Juliet Christian-Smith

Climate scientist

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Juliet Christian-Smith is a climate scientist with the Climate and Energy Program with expertise in policy-relevant information on climate science and climate impacts. See Juliet's full bio.

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Juliet's Latest Posts

Learning from Oroville Dam Disaster: State Water Board Proposes Climate Change Resolution

Earlier this week, while areas downstream of Oroville Dam were still under an evacuation order, California’s State Water Resources Control Board (State Water Board) released a draft resolution for a comprehensive response to climate change. Read more >

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Standing Up for Science: Notes from the Field

The February issue of San Francisco Magazine on shelves today is titled “Resistance,” and features stories of politicians, lawyers, activists…even scientists who are involved in challenging some of the early actions of the Trump administration. My colleague, Jimmy O’Dea, and I are both featured with other scientists who attended the December meeting of the American Geophysical Union (AGU).  Read more >

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Droughts and Floods: How Climate Change is Affecting California’s Water Supply

The beginning of the new year brought massive amounts of precipitation to the northern half of the Golden State. So much rain, in fact, that some rivers have flooded over their banks, damaging property and endangering lives. Read more >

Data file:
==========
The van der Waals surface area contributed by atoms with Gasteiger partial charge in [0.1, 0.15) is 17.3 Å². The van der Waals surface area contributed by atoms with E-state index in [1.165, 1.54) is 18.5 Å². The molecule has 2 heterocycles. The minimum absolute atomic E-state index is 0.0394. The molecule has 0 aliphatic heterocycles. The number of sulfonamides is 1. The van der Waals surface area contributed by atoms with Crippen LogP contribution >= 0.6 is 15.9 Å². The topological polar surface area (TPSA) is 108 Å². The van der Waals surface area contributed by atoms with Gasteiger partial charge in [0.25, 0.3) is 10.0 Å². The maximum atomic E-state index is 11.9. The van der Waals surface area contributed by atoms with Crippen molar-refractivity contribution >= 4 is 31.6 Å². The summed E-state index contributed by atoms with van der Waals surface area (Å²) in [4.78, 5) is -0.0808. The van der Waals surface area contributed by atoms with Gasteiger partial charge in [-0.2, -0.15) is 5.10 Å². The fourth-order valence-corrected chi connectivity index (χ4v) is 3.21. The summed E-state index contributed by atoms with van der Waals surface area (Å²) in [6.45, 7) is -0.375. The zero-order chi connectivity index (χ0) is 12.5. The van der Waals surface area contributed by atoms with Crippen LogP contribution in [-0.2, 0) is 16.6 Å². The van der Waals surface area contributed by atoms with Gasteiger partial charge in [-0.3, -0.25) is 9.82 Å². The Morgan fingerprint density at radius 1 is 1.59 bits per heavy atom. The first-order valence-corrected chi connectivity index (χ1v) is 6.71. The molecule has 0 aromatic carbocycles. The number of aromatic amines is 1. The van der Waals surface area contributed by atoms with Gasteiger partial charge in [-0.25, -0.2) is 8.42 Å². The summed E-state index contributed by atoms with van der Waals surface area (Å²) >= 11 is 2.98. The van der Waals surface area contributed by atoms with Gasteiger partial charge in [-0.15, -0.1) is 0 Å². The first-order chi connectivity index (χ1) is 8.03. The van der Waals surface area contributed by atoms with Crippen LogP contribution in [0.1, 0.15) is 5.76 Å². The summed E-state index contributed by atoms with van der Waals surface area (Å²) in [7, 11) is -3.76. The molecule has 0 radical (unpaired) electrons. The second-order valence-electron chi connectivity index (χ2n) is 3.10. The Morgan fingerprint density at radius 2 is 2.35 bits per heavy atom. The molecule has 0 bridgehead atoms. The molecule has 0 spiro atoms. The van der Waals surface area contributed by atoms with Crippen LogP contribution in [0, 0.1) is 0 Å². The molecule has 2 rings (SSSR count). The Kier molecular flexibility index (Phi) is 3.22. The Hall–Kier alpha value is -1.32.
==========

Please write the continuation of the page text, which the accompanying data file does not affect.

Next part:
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Measuring California's snowpack. Photo: California Department of Water Resources

California Snow Levels Below Normal Despite Heavy Rains

Today the California Department of Water Resources conducted its snow survey, which found below normal snow levels for this time of year. Read more >

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Climate Change is Shaping California’s Water Future: Watch Our New Webinar

In the water world, October marks the beginning of a new “water year,” which means that the 2016 drought year is officially over and speculation is already beginning over whether the coming year will be wet or dry. Last week, the National Oceanic and Atmospheric Administration predicted a “weak” La Niña or dry weather pattern starting in late fall or early winter. Read more >

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